Hiking C-level Cirque in Banff — No, it’s not at sea level!

So you may be asking what is C-level Cirque? Are there any other levels, like A- or B-level? At least those were questions we were asking, even after completed the hike (clearly didn’t do my homework beforehand). Read on to learn more.

C-level Cirque Trail started from the Upper Bankhead picnic parking in the Lake Minnewanka area. The trail ascents steadily through the forest on the east side of the Cascade Mountain to one of its cirques. With the exception of a few muddy spots, the trail was in good condition with good footing.

There weren’t a lot of views to see for most of the hike until we got to the cirque, at which point we had amazing views of the headwall and the mountains across the valley. When we hiked this trail in June, there was some snow remaining in the cirque. We hiked up the trail from the viewpoint, then put on our microspikes and walk up the snow slope to find our lunch spot. It was a great place to have lunch.

Most of the trail was through the forest with limited view.

Quite a few aspens at the beginning of the trail

Old abandoned mine building

One of several old mine pits that was fenced off

Glacier lilies

As we were near the cirque, the view of Rundle Mountain could be seen.

View of snow in the cirque peeked through the forest as we approached the viewpoint.

Finally appeared in front of us, the cirque with its towering headwall. The presence of the sun behind Cascade Mountain made photographing quite challenging.

Look to the right side of the cirque, you could see a faint trail on the edge of the snow field. That was where we headed. Did you see two hikers standing in the snow field?

The view of the cirque was quite something to see. Unfortunately you can’t see the detail of the rock face in dark shadow in this picture. You might be able to spot the two hikers now in the middle of the snow field.

Looking back from where we came. The view here was spectacular. You could see the mountain across the Bow Valley. These four young hikers were having fun walking/sliding down the slope.

We walked into and up the snow field to find this lunch spot.

David was looking for a good place for pictures.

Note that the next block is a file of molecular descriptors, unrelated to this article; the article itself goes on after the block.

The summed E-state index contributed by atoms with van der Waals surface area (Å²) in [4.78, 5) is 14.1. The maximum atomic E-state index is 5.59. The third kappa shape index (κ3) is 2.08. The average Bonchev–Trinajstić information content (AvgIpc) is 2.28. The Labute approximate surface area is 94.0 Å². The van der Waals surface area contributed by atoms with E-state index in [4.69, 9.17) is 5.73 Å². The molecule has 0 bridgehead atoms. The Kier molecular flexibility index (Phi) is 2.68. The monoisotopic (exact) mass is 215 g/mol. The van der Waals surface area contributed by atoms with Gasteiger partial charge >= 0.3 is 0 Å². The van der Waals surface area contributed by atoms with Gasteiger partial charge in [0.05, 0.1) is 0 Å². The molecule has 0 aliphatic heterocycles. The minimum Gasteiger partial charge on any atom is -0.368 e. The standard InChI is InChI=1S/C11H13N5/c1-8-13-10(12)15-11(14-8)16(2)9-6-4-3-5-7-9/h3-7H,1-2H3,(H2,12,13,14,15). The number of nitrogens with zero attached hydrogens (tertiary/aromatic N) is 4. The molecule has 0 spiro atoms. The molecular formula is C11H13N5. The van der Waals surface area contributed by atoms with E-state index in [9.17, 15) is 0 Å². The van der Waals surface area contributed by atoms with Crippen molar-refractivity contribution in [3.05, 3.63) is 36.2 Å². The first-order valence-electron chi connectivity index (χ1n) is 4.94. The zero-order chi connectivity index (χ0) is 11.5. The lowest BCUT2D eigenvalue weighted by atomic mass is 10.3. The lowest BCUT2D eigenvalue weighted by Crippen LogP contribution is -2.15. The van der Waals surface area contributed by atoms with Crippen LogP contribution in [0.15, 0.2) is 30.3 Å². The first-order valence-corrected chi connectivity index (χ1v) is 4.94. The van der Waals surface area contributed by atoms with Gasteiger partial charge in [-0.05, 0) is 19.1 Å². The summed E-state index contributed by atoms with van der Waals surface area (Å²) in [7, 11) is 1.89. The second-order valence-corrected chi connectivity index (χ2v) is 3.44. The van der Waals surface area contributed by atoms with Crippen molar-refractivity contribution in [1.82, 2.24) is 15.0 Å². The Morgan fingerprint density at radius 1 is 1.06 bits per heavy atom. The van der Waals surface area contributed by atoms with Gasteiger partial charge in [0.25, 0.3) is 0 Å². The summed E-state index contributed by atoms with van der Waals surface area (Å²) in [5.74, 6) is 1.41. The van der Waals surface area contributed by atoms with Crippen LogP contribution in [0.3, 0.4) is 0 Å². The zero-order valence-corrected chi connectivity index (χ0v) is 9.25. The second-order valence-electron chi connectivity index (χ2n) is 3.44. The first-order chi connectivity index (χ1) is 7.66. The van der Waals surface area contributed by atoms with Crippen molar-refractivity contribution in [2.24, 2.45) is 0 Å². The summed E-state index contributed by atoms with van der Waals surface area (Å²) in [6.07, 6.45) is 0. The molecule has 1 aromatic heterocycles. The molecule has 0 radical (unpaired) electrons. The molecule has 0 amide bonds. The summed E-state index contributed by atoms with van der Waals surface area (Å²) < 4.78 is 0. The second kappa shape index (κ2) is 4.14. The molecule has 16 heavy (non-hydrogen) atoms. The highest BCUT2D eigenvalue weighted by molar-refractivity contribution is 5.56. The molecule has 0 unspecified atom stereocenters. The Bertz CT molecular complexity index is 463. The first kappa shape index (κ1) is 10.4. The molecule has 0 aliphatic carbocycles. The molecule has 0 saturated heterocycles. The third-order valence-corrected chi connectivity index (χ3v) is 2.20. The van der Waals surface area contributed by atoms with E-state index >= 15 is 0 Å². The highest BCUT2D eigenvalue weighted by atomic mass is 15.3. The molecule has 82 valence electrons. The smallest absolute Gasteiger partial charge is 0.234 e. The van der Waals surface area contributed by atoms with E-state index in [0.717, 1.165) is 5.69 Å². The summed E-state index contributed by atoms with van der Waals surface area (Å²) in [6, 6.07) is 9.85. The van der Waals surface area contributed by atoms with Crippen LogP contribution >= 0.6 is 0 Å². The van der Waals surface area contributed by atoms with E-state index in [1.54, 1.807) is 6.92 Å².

When the sun is on the other side of a great view, it’s a good opportunity for a selfie. Snow on the ground acted as a reflector to soften harsh shadow from the sun above our fashionable straw hats. 😄

What about the term “C-level?” Did you remember that this trail started from the Upper Bankhead picnic area? Bankhead, Alberta is a ghost town inside Banff National Park. In early 1900s, it was a mining town of nearly 1,000 people. Lower Bankhead was the main part of the mining operation. Upper Bankhead was the residential area. There were three levels of coal seam operations at Bankhead Mine. The A level was near the processing plant in Lower Bankhead. The B and C levels were located higher up the Cascade Mountain, with the C level being the highest. The artifacts from the previous mining building and old mine pits along this trail were those from the C-level operation, hence the name of the trail.

If you’re interested in reading more about Bankhead Alberta Ghost Town, this page contains fascinating information. For more pictures of a remnant of Bankhead, visit this post from Hiking with Barry.

  • Date hiked: June 12, 2017
  • Hiking time: 4h 5m
  • Distance: 5.5 mi round-trip (out and back)
  • Elevation change: Approx. 1,600 ft gain

12 Comments

  1. Just stumbled across your blog. Beautiful country! I traveled up in the Alberta/BC area a decade ago w/ my dog for about six weeks… camping/backpacking. I gotta get back up there! It’s amazing country! Thanks for blogging about it!

    Liked by 1 person

    Reply

    1. Thanks for stopping by and for the comments, Mike. We love it up here as well. We are here for about two months in our RV, day-hiking and sightseeing mostly. No shortage of places to explore.

      Liked by 1 person

      Reply

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